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With a Stay-at-Home Husband, Who Does the Chores?

Dear Bintel Brief:

My husband is taking a few months off from work to write fiction. He’s always felt like writing was his calling, but until now has not had the opportunity to devote more than a few hours a week to writing.

On most weekdays, while I’m at the office, he’s at home writing. I support his commitment to his craft, and believe that he has the talent to succeed as a writer.

My question is this: Can I expect him to contribute more than I do to the household chores — such as cooking, ironing and grocery shopping — since he’s working from home, without pay? Or should I be treat his creative endeavors as if he had a full-time job with compensation?


Joan Nathan responds:

Dear Writer’s Wife:

I’m a writer who works at home, and I also do all the cooking and much of the cleaning and errand-running. I am not alone. I know many, many writers — men and women — who do the same. I find that cooking is a great way to get up from my desk and spend a few minutes getting my literal and figurative juices flowing. Same goes for laundry and ironing.

Writing requires breaks, and even if it’s not going so well for the day, at least you’ll accomplish things around the house. Even running errands provides you something purposeful to do. But take note, this does work best with some organization and planning. I go to a farmer’s market and grocery store once a week, but for something last minute I feel comfortable asking my husband to pick things up on his way home. I also prepare things in advance — soups, piecrusts, etc. — so they’ll be on hand if I don’t want to spend too much of my day doing housework.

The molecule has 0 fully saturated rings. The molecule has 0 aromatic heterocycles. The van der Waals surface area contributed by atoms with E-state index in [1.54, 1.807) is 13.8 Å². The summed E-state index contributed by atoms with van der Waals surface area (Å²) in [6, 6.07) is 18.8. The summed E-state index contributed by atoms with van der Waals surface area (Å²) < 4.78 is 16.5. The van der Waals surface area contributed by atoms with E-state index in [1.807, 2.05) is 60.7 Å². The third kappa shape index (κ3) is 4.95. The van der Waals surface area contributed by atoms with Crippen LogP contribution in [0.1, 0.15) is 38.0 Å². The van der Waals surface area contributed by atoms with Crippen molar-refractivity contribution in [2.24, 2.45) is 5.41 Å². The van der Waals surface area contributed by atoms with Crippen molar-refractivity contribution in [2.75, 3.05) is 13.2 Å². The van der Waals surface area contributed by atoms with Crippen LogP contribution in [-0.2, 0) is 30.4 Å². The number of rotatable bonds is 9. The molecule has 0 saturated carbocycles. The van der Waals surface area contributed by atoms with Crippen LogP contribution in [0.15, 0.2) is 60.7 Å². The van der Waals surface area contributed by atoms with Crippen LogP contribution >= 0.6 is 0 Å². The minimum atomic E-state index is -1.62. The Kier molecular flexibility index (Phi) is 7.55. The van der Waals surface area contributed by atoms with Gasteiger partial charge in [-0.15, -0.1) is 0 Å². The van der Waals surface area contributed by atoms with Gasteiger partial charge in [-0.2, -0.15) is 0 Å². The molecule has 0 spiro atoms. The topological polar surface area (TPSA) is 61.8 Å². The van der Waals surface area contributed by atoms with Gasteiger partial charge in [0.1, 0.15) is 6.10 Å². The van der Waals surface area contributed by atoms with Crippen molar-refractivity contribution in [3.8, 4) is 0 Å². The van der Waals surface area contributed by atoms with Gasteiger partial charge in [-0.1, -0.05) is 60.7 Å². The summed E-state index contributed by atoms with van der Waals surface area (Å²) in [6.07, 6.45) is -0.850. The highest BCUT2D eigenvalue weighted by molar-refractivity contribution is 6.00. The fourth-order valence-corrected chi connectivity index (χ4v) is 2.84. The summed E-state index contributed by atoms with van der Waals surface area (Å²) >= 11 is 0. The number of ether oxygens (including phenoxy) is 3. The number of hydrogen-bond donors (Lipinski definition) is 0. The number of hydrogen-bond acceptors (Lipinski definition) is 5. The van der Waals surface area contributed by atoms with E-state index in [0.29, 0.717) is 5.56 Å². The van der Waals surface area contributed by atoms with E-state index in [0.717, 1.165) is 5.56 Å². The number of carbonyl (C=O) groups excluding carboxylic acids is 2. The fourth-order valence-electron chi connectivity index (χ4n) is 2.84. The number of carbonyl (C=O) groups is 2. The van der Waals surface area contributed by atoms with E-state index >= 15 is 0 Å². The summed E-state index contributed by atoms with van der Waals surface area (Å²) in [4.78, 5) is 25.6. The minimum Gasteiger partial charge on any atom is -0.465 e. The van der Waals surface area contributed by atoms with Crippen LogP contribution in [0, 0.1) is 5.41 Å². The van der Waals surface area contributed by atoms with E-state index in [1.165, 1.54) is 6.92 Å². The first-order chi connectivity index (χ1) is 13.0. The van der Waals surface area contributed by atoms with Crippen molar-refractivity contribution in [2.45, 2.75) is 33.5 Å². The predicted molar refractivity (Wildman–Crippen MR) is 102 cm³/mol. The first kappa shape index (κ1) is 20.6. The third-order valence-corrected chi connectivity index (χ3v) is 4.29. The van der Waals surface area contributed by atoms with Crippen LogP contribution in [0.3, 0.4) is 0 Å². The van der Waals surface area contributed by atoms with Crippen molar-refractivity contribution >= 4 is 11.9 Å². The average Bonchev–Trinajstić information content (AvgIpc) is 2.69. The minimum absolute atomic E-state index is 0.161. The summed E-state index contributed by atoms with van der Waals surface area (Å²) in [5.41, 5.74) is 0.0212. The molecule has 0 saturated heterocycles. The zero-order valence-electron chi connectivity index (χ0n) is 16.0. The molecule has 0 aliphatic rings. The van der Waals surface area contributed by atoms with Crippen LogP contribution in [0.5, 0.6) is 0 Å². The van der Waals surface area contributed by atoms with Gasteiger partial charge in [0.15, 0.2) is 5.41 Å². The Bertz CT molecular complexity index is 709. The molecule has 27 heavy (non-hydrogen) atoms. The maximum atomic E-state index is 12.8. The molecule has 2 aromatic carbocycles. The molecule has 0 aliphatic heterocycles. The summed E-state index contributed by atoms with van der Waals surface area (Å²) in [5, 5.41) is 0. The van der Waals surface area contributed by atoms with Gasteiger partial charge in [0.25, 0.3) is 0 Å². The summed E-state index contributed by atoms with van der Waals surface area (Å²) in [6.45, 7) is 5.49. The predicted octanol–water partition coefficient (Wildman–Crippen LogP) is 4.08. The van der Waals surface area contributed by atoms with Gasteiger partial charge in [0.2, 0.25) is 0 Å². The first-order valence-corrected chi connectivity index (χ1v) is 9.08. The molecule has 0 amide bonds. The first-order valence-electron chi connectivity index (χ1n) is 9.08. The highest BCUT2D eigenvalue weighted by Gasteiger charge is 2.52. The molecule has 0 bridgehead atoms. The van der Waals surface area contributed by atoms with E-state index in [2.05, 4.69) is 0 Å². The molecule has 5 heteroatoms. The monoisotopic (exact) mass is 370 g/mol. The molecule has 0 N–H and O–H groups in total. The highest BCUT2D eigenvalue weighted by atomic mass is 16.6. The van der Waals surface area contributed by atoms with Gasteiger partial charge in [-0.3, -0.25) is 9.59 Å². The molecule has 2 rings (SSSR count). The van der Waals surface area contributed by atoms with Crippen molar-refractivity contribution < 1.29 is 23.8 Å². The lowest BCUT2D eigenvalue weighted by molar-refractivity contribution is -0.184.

If you have a professional housekeeper, you can also ask him or her to help with some of the more labor intensive tasks like peeling potatoes or chopping. I truly believe that taking care of the home is quite in sync with the writer’s lifestyle and I think your husband will, too.

Joan Nathan is the author of numerous cookbooks, including “Jewish Cooking in America” (Knopf, 1994), “Joan Nathan’s Jewish Holiday Cookbook” (Schocken, 2004) and “The New American Cooking” (Knopf, 2005). She is at work on a book about French Jewish cuisine, slated release next fall.

If you have a question for the Bintel Brief, send an email to Questions selected for publication are printed anonymously. New installments of the column are published on Mondays.




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